“I received encouragement both at home and from the University. They were really helpful to us old-timers. In the end, my thesis on the linguistic techniques employed in Aku Ankka’s humour came together easily, even surprisingly so, in spite of the coronavirus turning everyday life upside down. Of course, the topic was familiar to me, I'm a professional in text production, and I have had time to accrue some worldly wisdom too.”
A future influenced by reading
In his position as a language polisher, Hyyppä fosters a legacy with a long history. His team is full of language artisans with a background in Finnish and philology.
In 1951, Sirkka Ruotsalainen became the first editor-in-chief of Aku Ankka. Transferring from the Helsingin Sanomat daily to a children’s magazine, she gritted her teeth and decided to produce a publication with as high quality as possible.
“Akkari’s language is suited to children on the surface, but there are hooks and hidden meanings below the surface, elements recognisable to adults. They are worded so that they do not irritate children who read the magazine but brighten up the day of the adults who notice them,” Hyyppä describes.
Hyyppä has also other points of contact to children’s and adolescents’ reading habits. Every now and then, he visits schools to talk about reading and, naturally, Aku Ankka. In 2020 he served in the jury for the Finlandia Junior Literary Prize for children’s and young adult literature.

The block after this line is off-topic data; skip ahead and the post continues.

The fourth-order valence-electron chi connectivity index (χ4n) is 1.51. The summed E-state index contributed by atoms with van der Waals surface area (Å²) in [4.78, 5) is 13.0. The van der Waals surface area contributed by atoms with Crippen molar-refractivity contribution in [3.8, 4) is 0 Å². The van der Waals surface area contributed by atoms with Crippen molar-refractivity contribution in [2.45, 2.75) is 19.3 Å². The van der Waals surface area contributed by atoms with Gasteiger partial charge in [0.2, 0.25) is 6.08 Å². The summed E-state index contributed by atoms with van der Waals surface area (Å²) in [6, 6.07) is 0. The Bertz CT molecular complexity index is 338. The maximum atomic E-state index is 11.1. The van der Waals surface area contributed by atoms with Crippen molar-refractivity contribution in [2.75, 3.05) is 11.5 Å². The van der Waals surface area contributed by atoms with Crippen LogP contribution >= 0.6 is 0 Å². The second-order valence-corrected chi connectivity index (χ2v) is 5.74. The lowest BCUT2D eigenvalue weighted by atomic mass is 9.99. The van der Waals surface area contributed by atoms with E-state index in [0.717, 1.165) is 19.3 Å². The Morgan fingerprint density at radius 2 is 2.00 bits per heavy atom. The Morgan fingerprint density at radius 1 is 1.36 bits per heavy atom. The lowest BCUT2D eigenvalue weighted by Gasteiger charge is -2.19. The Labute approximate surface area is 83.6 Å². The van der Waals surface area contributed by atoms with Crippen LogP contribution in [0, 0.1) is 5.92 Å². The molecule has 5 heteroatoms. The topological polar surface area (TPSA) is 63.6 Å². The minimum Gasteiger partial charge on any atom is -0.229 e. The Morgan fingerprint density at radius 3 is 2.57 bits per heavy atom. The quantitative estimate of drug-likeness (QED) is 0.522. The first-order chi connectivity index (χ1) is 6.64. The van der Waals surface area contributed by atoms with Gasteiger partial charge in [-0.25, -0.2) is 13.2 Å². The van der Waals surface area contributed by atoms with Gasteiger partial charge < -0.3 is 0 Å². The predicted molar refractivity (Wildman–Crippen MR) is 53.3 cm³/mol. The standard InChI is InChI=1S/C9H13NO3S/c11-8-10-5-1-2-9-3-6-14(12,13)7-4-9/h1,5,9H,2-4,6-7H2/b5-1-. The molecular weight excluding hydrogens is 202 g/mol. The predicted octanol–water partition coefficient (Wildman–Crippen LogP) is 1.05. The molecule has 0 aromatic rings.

According to Hyyppä, the development and maintenance of the reading habits of children and adolescents requires an effort and the setting of boundaries. Gaming, among other things, eats up a lot of time among young people.
“It’s concerning if games takes away time from not only reading, but also from playing, spending time outdoors and doing sports. I was personally stuck in front of the television in the busiest period of my life, instead of reading a book. I made a successful effort to regain my basic fitness in reading and really get going again.”
Although all young people know Akkari, even that requires too much patience for some.